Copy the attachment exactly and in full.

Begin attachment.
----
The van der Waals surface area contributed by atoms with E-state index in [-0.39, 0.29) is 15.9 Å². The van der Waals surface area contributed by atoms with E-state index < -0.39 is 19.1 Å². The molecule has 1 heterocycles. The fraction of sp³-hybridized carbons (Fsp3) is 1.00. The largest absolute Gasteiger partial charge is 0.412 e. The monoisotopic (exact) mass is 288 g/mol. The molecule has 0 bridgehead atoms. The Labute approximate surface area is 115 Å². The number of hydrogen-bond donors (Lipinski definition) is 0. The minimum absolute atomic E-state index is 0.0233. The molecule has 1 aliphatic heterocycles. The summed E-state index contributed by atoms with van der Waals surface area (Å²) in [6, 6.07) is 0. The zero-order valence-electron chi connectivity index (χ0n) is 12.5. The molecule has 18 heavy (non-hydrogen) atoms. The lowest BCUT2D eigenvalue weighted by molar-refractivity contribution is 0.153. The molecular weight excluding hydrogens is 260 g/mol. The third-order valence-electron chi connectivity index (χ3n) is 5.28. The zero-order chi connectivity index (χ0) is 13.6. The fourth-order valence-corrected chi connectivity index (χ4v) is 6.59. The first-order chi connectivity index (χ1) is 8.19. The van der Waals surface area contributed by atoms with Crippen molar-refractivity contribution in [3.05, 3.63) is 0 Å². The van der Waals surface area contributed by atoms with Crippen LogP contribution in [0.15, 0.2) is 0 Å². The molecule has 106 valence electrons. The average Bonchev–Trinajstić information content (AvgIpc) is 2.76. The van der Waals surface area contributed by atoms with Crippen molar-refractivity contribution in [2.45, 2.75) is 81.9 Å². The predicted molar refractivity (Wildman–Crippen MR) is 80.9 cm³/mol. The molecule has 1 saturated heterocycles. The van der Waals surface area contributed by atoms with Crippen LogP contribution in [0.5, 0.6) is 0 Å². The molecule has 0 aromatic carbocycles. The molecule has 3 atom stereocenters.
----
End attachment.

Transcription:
The van der Waals surface area contributed by atoms with E-state index in [-0.39, 0.29) is 15.9 Å². The van der Waals surface area contributed by atoms with E-state index < -0.39 is 19.1 Å². The molecule has 1 heterocycles. The fraction of sp³-hybridized carbons (Fsp3) is 1.00. The largest absolute Gasteiger partial charge is 0.412 e. The monoisotopic (exact) mass is 288 g/mol. The molecule has 0 bridgehead atoms. The Labute approximate surface area is 115 Å². The number of hydrogen-bond donors (Lipinski definition) is 0. The minimum absolute atomic E-state index is 0.0233. The molecule has 1 aliphatic heterocycles. The summed E-state index contributed by atoms with van der Waals surface area (Å²) in [6, 6.07) is 0. The zero-order valence-electron chi connectivity index (χ0n) is 12.5. The molecule has 18 heavy (non-hydrogen) atoms. The lowest BCUT2D eigenvalue weighted by molar-refractivity contribution is 0.153. The molecular weight excluding hydrogens is 260 g/mol. The third-order valence-electron chi connectivity index (χ3n) is 5.28. The zero-order chi connectivity index (χ0) is 13.6. The fourth-order valence-corrected chi connectivity index (χ4v) is 6.59. The first-order chi connectivity index (χ1) is 8.19. The van der Waals surface area contributed by atoms with Crippen molar-refractivity contribution in [3.05, 3.63) is 0 Å². The van der Waals surface area contributed by atoms with Crippen LogP contribution in [0.15, 0.2) is 0 Å². The molecule has 106 valence electrons. The average Bonchev–Trinajstić information content (AvgIpc) is 2.76. The van der Waals surface area contributed by atoms with Crippen molar-refractivity contribution in [2.45, 2.75) is 81.9 Å². The predicted molar refractivity (Wildman–Crippen MR) is 80.9 cm³/mol. The molecule has 1 saturated heterocycles. The van der Waals surface area contributed by atoms with Crippen LogP contribution in [0.5, 0.6) is 0 Å². The molecule has 0 aromatic carbocycles. The molecule has 3 atom stereocenters.